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PostPosted: Wed Nov 11, 2015 1:48 am 
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Adventure Rider
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Joined: Fri May 02, 2014 11:12 am
Posts: 1469
Location: San Francisco
Purchased in April 2014, I've just now gotten to about 7500 miles (73XX, actually) - and since I have a longish trip this weekend, I wanted to get to these maintenance tasks before I put on the miles.

The Tune Up
The 7500 mile tune is a standard tune up (bolt check, oil change, air filter cleaning, inspections o plenty etc.), but included in the tasks are spark plug replacement and valve inspection/adjustment as needed. So I started there.

I Sprayed pb blaster and heated up the magneto cover with a heat gun on high for a couple minutes. Turned the bolt to the right slightly, then backed it off - no drama. Hit the spark plug journals with compressed air and pulled the outermost plug. pulled covers and checked valves:
Intake: in spec
exhaust: on the tight end of spec. Adjusted to middle of spec

Then I pulled the other plug and inspected: outer plug looked brown paper bag and measured JUST within spec (worn). Inner plug looked a bit whiter but not lean. Also measured JUST within spec, maybe a hair tighter.

A couple months back I noticed that Procycle was offering a new spark plug option - the E3 spark plug.
http://www.procycle.us/bikepages/dr650.html#spark-plugs-dr650
From the website:
Quote:
The E3 plugs have an almost circular electrode supported on three sides that creates a flame more toward the piston and the bulk of the air/fuel mixture giving it faster flame growth and a larger flame kernel providing better throttle response. The multiple sharp edges to the circular sharp edge of the center electrode prevent the 'arc welding' type of material depletion of other electrode plugs giving this plug an extremely long life. See image of E3 electrode below.

Image

Popped in the new plugs, re-installed refreshed air filter, and buttoned the 'ol girl up.

Now to go heat up the oil, I took a ~100 mile road ride.
:Roost:

Warning! call bullshit all you want, but these plugs really made a huge difference. What follows is as far as I can summize, the truth, and NOT some type of placebo effect from new kit. I wouldn't believe it if i read it either, but they truly made a difference.

Immediately upon starting the bike, I noticed something was different - Usually the bike takes ~5 minutes to get warm enough to take off choke - but after running for 30 seconds the revs were already increasing, so I DUMPED the choke lever. I didn't massage the throttle to keep her running, i just closed the choke plunger. And what do you know, with 30 seconds of warm up time, the bike was already idling responsibly like I had been riding her all afternoon.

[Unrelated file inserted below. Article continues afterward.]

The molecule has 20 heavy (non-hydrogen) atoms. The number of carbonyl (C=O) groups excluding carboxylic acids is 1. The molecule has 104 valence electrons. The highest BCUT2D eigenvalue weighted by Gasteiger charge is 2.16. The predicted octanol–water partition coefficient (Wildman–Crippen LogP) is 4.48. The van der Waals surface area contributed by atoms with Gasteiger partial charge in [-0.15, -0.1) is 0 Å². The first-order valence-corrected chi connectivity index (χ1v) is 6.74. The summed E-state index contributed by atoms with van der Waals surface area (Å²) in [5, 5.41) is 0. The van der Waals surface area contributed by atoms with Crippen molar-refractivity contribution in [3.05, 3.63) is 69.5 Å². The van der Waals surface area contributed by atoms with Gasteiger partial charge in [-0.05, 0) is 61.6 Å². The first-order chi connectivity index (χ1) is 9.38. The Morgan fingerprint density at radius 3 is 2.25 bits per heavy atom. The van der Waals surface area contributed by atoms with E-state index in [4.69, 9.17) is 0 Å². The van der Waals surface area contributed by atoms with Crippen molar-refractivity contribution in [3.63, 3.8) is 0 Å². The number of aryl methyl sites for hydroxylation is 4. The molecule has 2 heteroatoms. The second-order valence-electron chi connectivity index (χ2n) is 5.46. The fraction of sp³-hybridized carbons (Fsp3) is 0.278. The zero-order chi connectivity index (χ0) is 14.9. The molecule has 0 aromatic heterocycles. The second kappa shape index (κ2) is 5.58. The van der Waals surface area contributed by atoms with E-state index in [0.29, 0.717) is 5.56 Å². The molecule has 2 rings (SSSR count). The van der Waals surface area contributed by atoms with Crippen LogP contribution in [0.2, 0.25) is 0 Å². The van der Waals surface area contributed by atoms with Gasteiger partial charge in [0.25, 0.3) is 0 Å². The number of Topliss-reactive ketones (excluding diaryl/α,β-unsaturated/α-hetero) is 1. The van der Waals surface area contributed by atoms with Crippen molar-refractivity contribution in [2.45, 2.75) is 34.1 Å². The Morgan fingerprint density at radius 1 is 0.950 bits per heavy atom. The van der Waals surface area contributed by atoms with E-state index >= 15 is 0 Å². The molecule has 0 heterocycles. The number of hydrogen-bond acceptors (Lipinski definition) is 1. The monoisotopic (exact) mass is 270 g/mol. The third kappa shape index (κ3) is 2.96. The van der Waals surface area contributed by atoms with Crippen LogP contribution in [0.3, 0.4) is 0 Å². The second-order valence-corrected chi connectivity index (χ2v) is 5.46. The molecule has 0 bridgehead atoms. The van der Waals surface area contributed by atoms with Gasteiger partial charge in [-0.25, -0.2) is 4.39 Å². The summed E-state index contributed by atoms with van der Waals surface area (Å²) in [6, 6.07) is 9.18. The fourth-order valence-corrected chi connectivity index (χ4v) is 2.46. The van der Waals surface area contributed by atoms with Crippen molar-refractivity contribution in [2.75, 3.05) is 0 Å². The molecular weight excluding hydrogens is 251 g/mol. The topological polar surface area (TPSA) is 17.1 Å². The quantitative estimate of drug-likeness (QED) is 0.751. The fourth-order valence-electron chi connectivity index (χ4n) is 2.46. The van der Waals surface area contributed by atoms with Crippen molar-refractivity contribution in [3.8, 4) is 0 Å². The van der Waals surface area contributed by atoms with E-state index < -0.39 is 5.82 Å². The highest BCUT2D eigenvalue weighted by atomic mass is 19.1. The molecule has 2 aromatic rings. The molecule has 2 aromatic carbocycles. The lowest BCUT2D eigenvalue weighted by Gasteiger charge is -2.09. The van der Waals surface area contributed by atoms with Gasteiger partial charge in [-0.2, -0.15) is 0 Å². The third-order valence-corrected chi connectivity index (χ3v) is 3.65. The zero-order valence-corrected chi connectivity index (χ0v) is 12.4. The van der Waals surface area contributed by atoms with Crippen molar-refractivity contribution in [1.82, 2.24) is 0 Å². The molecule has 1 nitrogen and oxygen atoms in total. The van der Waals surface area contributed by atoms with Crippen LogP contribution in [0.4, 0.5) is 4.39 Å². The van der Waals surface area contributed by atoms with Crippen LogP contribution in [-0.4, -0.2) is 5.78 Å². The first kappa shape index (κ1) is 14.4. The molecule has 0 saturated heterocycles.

On the road, I noticed decel popping seemed reduced (no big loud ones with big throttle chops). I also noticed the bike seems more lively or eager - like the revs pick up quicker. It felt stronger.

When I got home from my ride, I thought I'd better check the mixture since some of these changes (quieter decel popping) can sometimes be affected with a richer mixture. I stopped the motor and dialed the mixture screw in to count the turns. Then I put it back to that setting and started her up, then went through the standard adjustment. I dialed the screw inwards and within a ~1/4 turn the bike was running lean. I dialed it out until I got rich, then back in to lean, doing it all by feel. Once lean, I back it out until the idle just smoothed out. Now I killed the bike to count the turns in.... I got the same mixture I started with! Checked the RPM - still hanging out at roughly 1500 rpm, as it had been set months ago.

I racked my brain trying to think of what else it could be. The air filter wasn't really that dirty (I clean after dirt rides), the exhaust valves were tighter, but within spec so shouldn't make a difference that I loosened them a touch. No other changes were made to intake or exhaust tracks. The plug boots got a wipe down, but, again, weren't that dirty to begin with. So as far as I can tell, this is all in the plug.

The bike just runs better. I would recommend these plugs to anyone on their next 7500k interval tune (or sooner if you want to just treat yourself), as I do believe they have made a difference. :good:



PS - I DON'T have any type of affiliation to these products or to procycle, just a happy customer.


Last edited by Tombo on Wed Nov 11, 2015 2:02 am, edited 1 time in total.

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PostPosted: Wed Nov 11, 2015 2:00 am 
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Adventure Rider
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Joined: Sun Mar 25, 2012 11:55 am
Posts: 659
Location: Toledo, Ohio
Cool your happy with them :2_thumbsup: but now I see the great plug debate coming up, as if oil wasn't enough :lol:


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PostPosted: Wed Nov 11, 2015 12:12 pm 
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Adventure Rider
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Joined: Tue Aug 26, 2014 6:14 pm
Posts: 1127
Location: Chicagoland, IL
Great review. I'll probably be getting a set when I replace my plugs. :good:

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PostPosted: Wed Nov 11, 2015 7:12 pm 
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SuperMoto Dude